One of the Great Early Maps of West Africa
Important antique Dutch map of West Africa showing the coastal region from the Canary Islands to the Bight of Benin and São Tomé and Principe.
The title cartouche attributes the map to an earlier manuscript sketched by Francisco Revelasco and drafted by Luis Teixeira ca. 1600; Teixeira was an important cartographer during the Iberian Union (1580-1640). The title reads in translation from the original Latin:
Depiction of the expansive and gold-rich kingdom of Guinea in Africa, which stretches from the Atlantic islands popularly called the Cape Verde Islands to the river in Benin on which the great and royal city of Benin lies, and from there to the promontory of Lopez Gonsalvez, drawn by S. Rovelasco and executed in fine line by Ludovicus Texera [Luis Teixeira], chief cosmographer to the Spanish King. A book with an extensive depiction of these regions was published in the same year by P.D.M. [Pieter de Marees]
Based on reports and testimony from travelers like the merchant Menda Motta, the map shows a densely detailed coastline filled with rivers, fishing villages, great cities in Benin and Biafra, as well as what are referred to as castles—fortified positions from which Europeans traded with the interior according to rules largely set by local rulers. One of the first of these was erected by the Portuguese in 1482; it is known as Mina (or Elmina) and is located on the Gold Coast in what is today Ghana.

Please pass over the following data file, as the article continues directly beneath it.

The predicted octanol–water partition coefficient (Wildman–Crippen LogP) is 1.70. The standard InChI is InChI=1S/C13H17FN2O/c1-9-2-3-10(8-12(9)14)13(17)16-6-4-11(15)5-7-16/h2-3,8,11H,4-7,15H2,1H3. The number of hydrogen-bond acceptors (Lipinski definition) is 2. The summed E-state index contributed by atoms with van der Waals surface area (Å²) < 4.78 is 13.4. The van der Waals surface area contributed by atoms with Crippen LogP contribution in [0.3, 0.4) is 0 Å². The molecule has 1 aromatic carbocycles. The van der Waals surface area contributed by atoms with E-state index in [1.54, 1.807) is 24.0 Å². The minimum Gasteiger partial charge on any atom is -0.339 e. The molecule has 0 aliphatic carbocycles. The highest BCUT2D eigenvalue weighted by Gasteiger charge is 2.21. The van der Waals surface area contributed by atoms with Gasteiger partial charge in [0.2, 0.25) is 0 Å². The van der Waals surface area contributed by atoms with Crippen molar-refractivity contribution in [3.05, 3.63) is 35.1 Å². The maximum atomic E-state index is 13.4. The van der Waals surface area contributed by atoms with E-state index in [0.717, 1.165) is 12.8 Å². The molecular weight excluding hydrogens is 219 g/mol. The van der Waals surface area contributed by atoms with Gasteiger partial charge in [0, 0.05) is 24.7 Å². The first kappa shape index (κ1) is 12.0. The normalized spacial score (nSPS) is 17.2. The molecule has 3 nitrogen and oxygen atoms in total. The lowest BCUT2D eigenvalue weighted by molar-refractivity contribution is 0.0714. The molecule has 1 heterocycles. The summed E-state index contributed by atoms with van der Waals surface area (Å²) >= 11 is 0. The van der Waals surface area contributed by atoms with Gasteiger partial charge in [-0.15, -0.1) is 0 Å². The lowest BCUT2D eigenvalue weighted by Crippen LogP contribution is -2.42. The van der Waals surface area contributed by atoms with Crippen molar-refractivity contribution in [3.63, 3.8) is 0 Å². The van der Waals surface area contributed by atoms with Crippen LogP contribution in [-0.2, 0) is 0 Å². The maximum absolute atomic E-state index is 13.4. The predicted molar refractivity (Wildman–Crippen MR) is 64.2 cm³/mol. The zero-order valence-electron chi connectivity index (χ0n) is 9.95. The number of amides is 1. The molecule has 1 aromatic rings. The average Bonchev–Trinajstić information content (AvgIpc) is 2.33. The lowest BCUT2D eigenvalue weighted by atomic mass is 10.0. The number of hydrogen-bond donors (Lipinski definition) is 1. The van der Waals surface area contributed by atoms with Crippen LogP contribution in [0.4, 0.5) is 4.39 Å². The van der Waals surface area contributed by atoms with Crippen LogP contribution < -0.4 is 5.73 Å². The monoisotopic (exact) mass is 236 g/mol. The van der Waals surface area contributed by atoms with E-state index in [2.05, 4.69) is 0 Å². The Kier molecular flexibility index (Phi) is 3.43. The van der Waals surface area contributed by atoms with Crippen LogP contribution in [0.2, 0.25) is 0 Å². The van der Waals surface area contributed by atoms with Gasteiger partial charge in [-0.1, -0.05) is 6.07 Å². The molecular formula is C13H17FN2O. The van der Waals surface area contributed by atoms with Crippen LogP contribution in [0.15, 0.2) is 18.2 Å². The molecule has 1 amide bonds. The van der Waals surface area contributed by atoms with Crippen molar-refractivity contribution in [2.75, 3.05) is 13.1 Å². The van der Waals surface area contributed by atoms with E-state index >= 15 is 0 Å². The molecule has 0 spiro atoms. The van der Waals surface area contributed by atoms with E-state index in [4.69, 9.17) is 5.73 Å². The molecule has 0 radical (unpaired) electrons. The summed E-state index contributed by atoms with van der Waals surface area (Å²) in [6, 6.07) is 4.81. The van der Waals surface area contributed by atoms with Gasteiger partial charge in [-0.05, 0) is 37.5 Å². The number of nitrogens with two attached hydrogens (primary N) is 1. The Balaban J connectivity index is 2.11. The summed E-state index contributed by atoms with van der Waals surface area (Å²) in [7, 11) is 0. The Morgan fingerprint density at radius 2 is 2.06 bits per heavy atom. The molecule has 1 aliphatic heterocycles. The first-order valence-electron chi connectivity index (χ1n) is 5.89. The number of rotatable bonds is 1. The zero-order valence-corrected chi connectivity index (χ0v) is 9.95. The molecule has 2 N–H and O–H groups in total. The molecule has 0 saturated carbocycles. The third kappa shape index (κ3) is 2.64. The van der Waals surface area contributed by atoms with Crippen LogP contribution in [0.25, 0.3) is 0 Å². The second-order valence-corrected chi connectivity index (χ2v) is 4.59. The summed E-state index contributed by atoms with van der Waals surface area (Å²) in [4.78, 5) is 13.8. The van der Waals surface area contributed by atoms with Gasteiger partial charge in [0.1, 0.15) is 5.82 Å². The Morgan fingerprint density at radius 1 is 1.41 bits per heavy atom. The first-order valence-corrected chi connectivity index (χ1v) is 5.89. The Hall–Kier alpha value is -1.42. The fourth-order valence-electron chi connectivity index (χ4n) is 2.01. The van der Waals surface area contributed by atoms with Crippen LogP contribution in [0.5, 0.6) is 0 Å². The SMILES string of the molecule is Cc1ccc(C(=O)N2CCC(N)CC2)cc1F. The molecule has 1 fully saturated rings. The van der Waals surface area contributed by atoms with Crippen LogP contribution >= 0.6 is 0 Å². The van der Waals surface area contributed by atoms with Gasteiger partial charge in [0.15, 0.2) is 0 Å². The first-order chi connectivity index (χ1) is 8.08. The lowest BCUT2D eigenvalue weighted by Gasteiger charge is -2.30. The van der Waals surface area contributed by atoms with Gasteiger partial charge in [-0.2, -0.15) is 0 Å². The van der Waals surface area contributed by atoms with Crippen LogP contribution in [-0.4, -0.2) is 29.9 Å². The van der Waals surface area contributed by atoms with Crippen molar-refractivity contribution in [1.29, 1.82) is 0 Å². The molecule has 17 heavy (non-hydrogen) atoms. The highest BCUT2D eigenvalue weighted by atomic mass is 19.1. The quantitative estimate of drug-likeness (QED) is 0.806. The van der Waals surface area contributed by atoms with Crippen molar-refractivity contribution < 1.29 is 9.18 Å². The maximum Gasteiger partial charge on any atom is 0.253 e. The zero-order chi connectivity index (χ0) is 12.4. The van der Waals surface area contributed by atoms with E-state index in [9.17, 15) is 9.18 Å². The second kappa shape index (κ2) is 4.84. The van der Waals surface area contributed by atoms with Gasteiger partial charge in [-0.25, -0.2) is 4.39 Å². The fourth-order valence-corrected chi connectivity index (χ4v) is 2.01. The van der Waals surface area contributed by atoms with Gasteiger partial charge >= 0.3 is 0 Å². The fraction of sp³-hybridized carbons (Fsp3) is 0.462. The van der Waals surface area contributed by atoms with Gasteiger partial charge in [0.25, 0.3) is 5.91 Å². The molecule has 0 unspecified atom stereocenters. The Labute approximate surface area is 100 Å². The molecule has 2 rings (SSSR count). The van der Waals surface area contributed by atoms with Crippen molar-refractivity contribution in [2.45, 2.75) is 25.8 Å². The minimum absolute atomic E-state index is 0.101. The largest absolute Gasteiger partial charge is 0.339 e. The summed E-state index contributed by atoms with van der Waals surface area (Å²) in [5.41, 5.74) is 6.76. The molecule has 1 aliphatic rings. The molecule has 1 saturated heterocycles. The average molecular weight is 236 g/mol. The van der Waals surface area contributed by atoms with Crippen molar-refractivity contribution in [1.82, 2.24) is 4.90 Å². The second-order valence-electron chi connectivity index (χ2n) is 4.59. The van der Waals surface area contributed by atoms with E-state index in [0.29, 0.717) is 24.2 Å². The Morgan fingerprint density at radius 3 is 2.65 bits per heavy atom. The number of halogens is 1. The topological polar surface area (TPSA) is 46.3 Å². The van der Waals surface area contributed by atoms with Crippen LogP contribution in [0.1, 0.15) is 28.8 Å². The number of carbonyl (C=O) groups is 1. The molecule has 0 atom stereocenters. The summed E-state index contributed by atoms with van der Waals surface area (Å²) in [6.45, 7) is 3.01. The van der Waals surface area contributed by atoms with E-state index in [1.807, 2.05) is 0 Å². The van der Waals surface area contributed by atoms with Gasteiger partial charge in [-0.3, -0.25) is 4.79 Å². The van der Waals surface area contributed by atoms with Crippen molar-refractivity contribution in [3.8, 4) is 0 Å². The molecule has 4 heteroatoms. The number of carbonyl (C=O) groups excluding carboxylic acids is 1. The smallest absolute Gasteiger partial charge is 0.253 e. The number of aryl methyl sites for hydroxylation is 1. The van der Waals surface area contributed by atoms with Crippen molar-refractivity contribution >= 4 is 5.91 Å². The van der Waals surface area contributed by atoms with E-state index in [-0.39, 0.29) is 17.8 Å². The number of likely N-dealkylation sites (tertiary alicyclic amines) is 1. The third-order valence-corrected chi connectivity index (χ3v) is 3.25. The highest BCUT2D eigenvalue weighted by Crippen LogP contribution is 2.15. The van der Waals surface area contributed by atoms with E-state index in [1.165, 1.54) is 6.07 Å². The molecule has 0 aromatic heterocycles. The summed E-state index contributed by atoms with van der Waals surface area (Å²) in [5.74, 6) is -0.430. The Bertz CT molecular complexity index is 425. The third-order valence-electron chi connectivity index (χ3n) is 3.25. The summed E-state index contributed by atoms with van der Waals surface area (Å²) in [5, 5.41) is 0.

European castles, controlled variously by the Portuguese, Dutch, English, French, German principalities, Danes, and Swedes, dot the coastline, but that is where their influence, and geographic knowledge, stopped. To hide the lack of knowledge of and power over inland Africa, this map is augmented with two vignettes depicting scenes from the Gulf of Guinea region. They are framed in handsome strapwork. To the right is a procession of nobles entering the city of Benin, while to the left is a scene showing traditional music and dance.
These embellishments are joined by three grand thirty-two-point compass roses (and one sixteen-point half rose) placed in the Atlantic. Two large European ships patrol the waters, as does a stately sea monster. Both the title cartouche (right) and the scale (lower left) are framed in rich strapwork.